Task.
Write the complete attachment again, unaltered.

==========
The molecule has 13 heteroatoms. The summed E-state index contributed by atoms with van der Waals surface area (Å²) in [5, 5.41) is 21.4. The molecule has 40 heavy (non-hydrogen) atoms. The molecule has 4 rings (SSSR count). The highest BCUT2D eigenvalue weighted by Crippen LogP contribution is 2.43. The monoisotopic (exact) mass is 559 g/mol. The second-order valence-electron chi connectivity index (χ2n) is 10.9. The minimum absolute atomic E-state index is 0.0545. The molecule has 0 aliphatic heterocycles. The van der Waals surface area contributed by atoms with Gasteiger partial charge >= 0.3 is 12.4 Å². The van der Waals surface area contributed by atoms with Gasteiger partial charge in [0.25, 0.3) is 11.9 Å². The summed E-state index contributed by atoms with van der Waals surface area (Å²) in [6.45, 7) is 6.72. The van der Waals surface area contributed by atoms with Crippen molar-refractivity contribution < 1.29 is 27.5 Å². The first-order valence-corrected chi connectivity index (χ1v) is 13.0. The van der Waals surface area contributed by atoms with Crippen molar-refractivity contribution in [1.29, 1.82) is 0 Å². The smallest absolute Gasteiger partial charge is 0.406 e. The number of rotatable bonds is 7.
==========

The molecule has 13 heteroatoms. The summed E-state index contributed by atoms with van der Waals surface area (Å²) in [5, 5.41) is 21.4. The molecule has 40 heavy (non-hydrogen) atoms. The molecule has 4 rings (SSSR count). The highest BCUT2D eigenvalue weighted by Crippen LogP contribution is 2.43. The monoisotopic (exact) mass is 559 g/mol. The second-order valence-electron chi connectivity index (χ2n) is 10.9. The minimum absolute atomic E-state index is 0.0545. The molecule has 0 aliphatic heterocycles. The van der Waals surface area contributed by atoms with Gasteiger partial charge >= 0.3 is 12.4 Å². The van der Waals surface area contributed by atoms with Gasteiger partial charge in [0.25, 0.3) is 11.9 Å². The summed E-state index contributed by atoms with van der Waals surface area (Å²) in [6.45, 7) is 6.72. The van der Waals surface area contributed by atoms with Crippen molar-refractivity contribution < 1.29 is 27.5 Å². The first-order valence-corrected chi connectivity index (χ1v) is 13.0. The van der Waals surface area contributed by atoms with Crippen molar-refractivity contribution in [1.29, 1.82) is 0 Å². The smallest absolute Gasteiger partial charge is 0.406 e. The number of rotatable bonds is 7.